I could not have been happier. My grandma cooked like an angel and saw no point in being as strict as my mother was. Her only concerns were clean underwear, polished shoes, homework, health and cuddles. My grandparents loved me and showed it constantly, and I loved them.
It breaks my heart that thousands of children who need to be looked after with love are denied what I had because of misguided ideas about who’s fit to care.
‘Dowdy’ Kate earned a Globe
Jenni said she’s delighted Kate Winslet (pictured) won best TV actress for the drama series Mare Of Easttown
The Golden Globes were a bit of a damp squib this year, but I’m delighted Kate Winslet won best TV actress for the drama series Mare Of Easttown. Not many gorgeous performers would be prepared to appear plump and dowdy for the sake of their art. She did it brilliantly.
Happy New Year? Sadly not for me…
They say bad luck comes in threes. I’ll be grateful if that’s true because the three have already happened, spoiling my hopes of a happy New Year.
First, the car crash. I’m driving slowly in traffic on a main road when suddenly there’s the horrific sound of metal on metal on the passenger side of my Mini.
Luckily, the other driver has accepted responsibility — well, of course it was his fault: he pulled out from a parking spot into me!
Second, the leak. Water slowly pouring through the soil in my front garden and flooding the path. I reported it to my water company and an inspector came and promised the replacement of the pipe would be done as an emergency at no cost to me.
The water companies are evidently so concerned about saving water they don’t charge for such repairs. I’ll have to pay for all the water that’s been wasted, so I hope they come quick.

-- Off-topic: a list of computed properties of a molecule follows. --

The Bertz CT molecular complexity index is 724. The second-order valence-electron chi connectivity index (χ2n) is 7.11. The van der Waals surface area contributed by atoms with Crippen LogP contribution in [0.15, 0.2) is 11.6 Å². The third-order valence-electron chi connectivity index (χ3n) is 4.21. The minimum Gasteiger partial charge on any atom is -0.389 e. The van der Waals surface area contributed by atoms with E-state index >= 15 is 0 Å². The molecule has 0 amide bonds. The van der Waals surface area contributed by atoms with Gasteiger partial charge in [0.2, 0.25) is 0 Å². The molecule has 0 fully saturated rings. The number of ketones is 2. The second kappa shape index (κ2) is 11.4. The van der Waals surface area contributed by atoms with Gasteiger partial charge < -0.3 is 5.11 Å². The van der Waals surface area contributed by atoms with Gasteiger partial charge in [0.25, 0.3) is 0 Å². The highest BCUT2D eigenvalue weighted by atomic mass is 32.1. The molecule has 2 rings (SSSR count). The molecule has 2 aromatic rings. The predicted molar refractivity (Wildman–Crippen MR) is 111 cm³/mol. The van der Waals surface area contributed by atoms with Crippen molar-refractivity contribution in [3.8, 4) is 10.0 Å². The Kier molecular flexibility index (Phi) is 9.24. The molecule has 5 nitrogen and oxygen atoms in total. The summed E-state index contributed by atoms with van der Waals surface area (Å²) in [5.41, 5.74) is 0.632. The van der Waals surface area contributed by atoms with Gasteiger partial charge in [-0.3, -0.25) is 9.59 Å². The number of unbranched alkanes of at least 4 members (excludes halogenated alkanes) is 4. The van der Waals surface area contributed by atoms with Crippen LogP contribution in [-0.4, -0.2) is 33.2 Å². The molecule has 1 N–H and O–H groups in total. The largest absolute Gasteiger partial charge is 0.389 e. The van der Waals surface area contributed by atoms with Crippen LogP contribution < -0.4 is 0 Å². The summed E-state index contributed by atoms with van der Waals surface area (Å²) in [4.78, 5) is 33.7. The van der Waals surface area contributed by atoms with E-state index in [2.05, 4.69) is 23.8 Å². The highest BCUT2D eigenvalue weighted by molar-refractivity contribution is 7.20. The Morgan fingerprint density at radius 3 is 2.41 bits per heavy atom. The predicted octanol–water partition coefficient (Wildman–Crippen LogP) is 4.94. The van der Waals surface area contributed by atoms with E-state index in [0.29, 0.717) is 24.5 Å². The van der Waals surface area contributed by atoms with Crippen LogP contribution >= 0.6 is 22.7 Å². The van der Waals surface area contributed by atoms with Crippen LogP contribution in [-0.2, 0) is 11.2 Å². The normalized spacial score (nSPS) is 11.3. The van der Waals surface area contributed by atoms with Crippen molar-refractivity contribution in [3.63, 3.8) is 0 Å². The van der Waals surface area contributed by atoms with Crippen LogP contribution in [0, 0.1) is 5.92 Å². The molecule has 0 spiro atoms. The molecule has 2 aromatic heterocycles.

Third, the flaming toaster. The Dualit that’s served me for more than 30 years burst into flames. Toast ruined. Me terrified. So no toast till the new one arrives.
May 2022 please get better.
My hazard lights are flashing at the sight of this statue
Jenni said the Yoxman nude (pictured) is just an ugly old bloke flashing his privates
I’m sorry, but I can’t call Suffolk’s Yoxford Man the East Anglian Angel of the North. Antony Gormley’s winged edifice by the A1 in Gateshead is dramatic, imposing and rather beautiful. The Yoxman nude is just an ugly old bloke flashing his privates. I certainly wouldn’t stop to gaze at him — don’t want to encourage anyone to think it’s a good look.
- A telling tweet from the former Children’s Laureate, Michael Rosen, who suffered terribly after catching the coronavirus and is still struggling to recover: ‘May 20, 2020 — Number 10 party. Damn. I missed it. I was in a coma. Just my luck!’
All hail the ‘pushy mums’ like Judy
Jenni Murray said Jude Murray (pictured) is right, of course — calling a woman ‘pushy’ is sexism
Why is an encouraging mother, keen for her children to do well, seen as ‘a nightmare pushy parent’ when the same qualities in a father would be described as ‘supportive’, asked Judy Murray in a recent interview. She is right, of course — calling a woman ‘pushy’ is sexism and I’m not surprised that Judy was hurt.
Her lads, Sir Andy and Jamie, did do all right in the end, though, didn’t they?
- A record number of sales of Rolls-Royce cars last year. That’s 5,586 drivers who won’t be worrying about their fuel bills this year, then.